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Tuesday, 12 April 2011

Indonesia: Islamic Banks Keen to Get Behind Government Infrastructure Projects

Indonesia’s Shariah-compliant banks are teaming up to take advantage of the government’s $40 billion annual budget for development projects, the biggest in five years.

Bank Muamalat Indonesia, the country’s second-largest Islamic bank, wants to boost syndicated loans five-fold this year to $250 million by funding two power plants, the bank’s president director, Arviyan Arifin, said on Wednesday.

Bank Maybank Syariah Indonesia, a unit of Malaysia’s biggest lender, estimates that shared financing to build toll roads, bridges and railways will rise to 60 percent of its total credit. Banks in Indonesia must limit loans for a single customer to 20 percent of their capital, putting Islamic lenders at a disadvantage because of their relatively small size.

Opportunities to invest deposits are limited, as four local companies sold sukuk bonds that comply with Islam’s ban on interest last year, compared with 37 in Malaysia, the world’s biggest market for such bonds.

“There are a lot of roads to be built; power, oil and gas plants,” Baharudin Abd Majid, president director of Maybank Syariah, the unit of Malayan Banking, said on Wednesday. “These are big projects and Islamic banks don’t have the capacity to fund them alone, so we need to come together.”

Indonesia passed a law in 2008 to allow financial institutions to offer Shariah-compliant services, 25 years after Malaysia. Lenders had total paid-up capital of Rp 5.97 trillion ($684 million) as of December 2010, compared with Rp 105.52 trillion at non-Islamic banks, according to data from the central bank.

Indonesia has 11 full-fledged Islamic lenders and 23 that offer services through tellers at bank branches. Islamic banking assets rose to Rp 100.3 trillion last year from Rp 67 trillion in 2009, about 3 percent of the total, according to central bank data.

“We need to look beyond the retail sector if we want to grow Indonesian Islamic banking assets,” Baharudin said.

Bank Muamalat is in talks with local and overseas Islamic banks to jointly finance two power plants, Arviyan said.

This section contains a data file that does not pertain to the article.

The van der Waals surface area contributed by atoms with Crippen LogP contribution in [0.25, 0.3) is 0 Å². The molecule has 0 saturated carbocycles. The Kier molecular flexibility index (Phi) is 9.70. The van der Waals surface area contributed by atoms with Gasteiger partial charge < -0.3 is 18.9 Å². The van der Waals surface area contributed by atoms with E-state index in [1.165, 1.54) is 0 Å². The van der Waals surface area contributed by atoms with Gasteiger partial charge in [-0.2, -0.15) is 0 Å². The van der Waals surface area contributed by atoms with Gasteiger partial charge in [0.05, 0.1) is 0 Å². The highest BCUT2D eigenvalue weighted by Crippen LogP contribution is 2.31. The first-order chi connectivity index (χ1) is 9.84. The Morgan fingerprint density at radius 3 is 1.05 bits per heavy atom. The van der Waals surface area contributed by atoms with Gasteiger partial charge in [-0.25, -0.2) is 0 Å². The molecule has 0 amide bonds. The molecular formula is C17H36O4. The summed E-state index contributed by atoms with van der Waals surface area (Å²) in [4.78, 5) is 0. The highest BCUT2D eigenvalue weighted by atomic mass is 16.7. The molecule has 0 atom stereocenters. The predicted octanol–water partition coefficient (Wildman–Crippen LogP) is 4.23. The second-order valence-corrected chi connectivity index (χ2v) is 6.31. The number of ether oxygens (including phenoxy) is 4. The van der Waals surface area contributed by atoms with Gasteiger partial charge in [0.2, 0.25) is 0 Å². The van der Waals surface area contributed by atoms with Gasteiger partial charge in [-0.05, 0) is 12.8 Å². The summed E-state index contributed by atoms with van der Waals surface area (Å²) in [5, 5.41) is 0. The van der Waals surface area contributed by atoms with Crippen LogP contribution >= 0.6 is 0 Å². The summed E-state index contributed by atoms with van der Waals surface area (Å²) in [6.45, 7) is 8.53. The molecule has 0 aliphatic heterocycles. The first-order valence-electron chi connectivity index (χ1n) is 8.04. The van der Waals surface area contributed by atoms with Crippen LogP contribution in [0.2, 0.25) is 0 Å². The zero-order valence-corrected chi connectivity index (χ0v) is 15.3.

CIMB Niaga Syariah is looking for partners and allocating funds for projects, U Saefudin Noer, head of Islamic banking at the bank, said on Tuesday, declining to reveal how much it is setting aside.

Syndicated Islamic loans in Indonesia totaled $31 million last year, compared with $1.05 billion in Malaysia and $4.45 billion in Saudi Arabia.

“We’ll leverage our office in Malaysia to attract partners, the likes of Kuwait Finance House Malaysia, to participate in these projects,” Arviyan said.

“We’re also in discussions with the Islamic Development Bank and two local Shariah banks to fund these projects. We hope to close the deal by the third quarter,” he added.

There is a shortage of corporate Islamic bond sales in Indonesia because of a lack of understanding of the taxes applied to different types of structures, Etty Retno Wulandari, director of the Accounting Standards and Disclosure Bureau at the Capital Market and Financial Institution Supervisory Agency (Bapepam), said on Tuesday.

Total sales of Islamic bonds in Indonesia rose 56 percent to Rp 26.2 trillion last year.

The capital-market regulator is working on recommendations for two new types of Islamic bonds this year, which will bring the total number of sukuk structures to six in an effort to give companies more options, Etty said. The new regulations may boost sales to at least six, from four in 2010.

“Companies aren’t selling sukuk because they’re still not clear on what kind of taxes are imposed on certain structures, and the structures that are allowed are limited,” Baharudin said. “Let’s not just wait for sukuk to come in, but boost syndicated financing to support these construction projects.”

Indonesia’s government is inviting the private sector to bid for the projects as it seeks to boost economic growth to 6.5 percent this year.

Government spending to construct toll roads, airports, railroads, electricity generators and oil and gas plants may reach Rp 126 trillion in 2011, from Rp 108 trillion last year, Eric Alexander Sugandi, an economist at Standard Chartered, said.

The government will offer 16 projects for bids valued at $32.4 billion this year, local media reported on Feb. 24, citing Dedy Priatna, deputy minister at the National Development Planning Ministry.

“Companies will bid for these projects and they would need to raise funds by either selling bonds or through bank loans,” Sugandi said.
(Bloomberg/24March 2011) 

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